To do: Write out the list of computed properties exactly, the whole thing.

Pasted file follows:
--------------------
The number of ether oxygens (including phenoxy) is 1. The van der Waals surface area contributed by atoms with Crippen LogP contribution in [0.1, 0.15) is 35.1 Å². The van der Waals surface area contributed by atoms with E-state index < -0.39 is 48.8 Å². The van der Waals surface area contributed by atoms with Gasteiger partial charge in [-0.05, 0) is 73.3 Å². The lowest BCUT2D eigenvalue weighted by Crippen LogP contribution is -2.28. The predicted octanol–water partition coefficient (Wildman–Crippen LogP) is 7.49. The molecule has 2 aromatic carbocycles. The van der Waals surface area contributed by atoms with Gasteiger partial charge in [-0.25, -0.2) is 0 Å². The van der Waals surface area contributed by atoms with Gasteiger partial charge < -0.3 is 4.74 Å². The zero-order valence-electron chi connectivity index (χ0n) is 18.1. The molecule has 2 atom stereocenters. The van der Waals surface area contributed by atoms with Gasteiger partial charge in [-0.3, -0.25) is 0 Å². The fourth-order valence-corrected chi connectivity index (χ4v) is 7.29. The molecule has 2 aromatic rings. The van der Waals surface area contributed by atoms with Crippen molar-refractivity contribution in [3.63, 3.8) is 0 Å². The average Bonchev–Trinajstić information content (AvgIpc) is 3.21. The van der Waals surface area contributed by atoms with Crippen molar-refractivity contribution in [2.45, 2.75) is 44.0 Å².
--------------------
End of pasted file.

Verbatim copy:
The number of ether oxygens (including phenoxy) is 1. The van der Waals surface area contributed by atoms with Crippen LogP contribution in [0.1, 0.15) is 35.1 Å². The van der Waals surface area contributed by atoms with E-state index < -0.39 is 48.8 Å². The van der Waals surface area contributed by atoms with Gasteiger partial charge in [-0.05, 0) is 73.3 Å². The lowest BCUT2D eigenvalue weighted by Crippen LogP contribution is -2.28. The predicted octanol–water partition coefficient (Wildman–Crippen LogP) is 7.49. The molecule has 2 aromatic carbocycles. The van der Waals surface area contributed by atoms with Gasteiger partial charge in [-0.25, -0.2) is 0 Å². The van der Waals surface area contributed by atoms with Gasteiger partial charge < -0.3 is 4.74 Å². The zero-order valence-electron chi connectivity index (χ0n) is 18.1. The molecule has 2 atom stereocenters. The van der Waals surface area contributed by atoms with Gasteiger partial charge in [-0.3, -0.25) is 0 Å². The fourth-order valence-corrected chi connectivity index (χ4v) is 7.29. The molecule has 2 aromatic rings. The van der Waals surface area contributed by atoms with Crippen molar-refractivity contribution in [3.63, 3.8) is 0 Å². The average Bonchev–Trinajstić information content (AvgIpc) is 3.21. The van der Waals surface area contributed by atoms with Crippen molar-refractivity contribution in [2.45, 2.75) is 44.0 Å².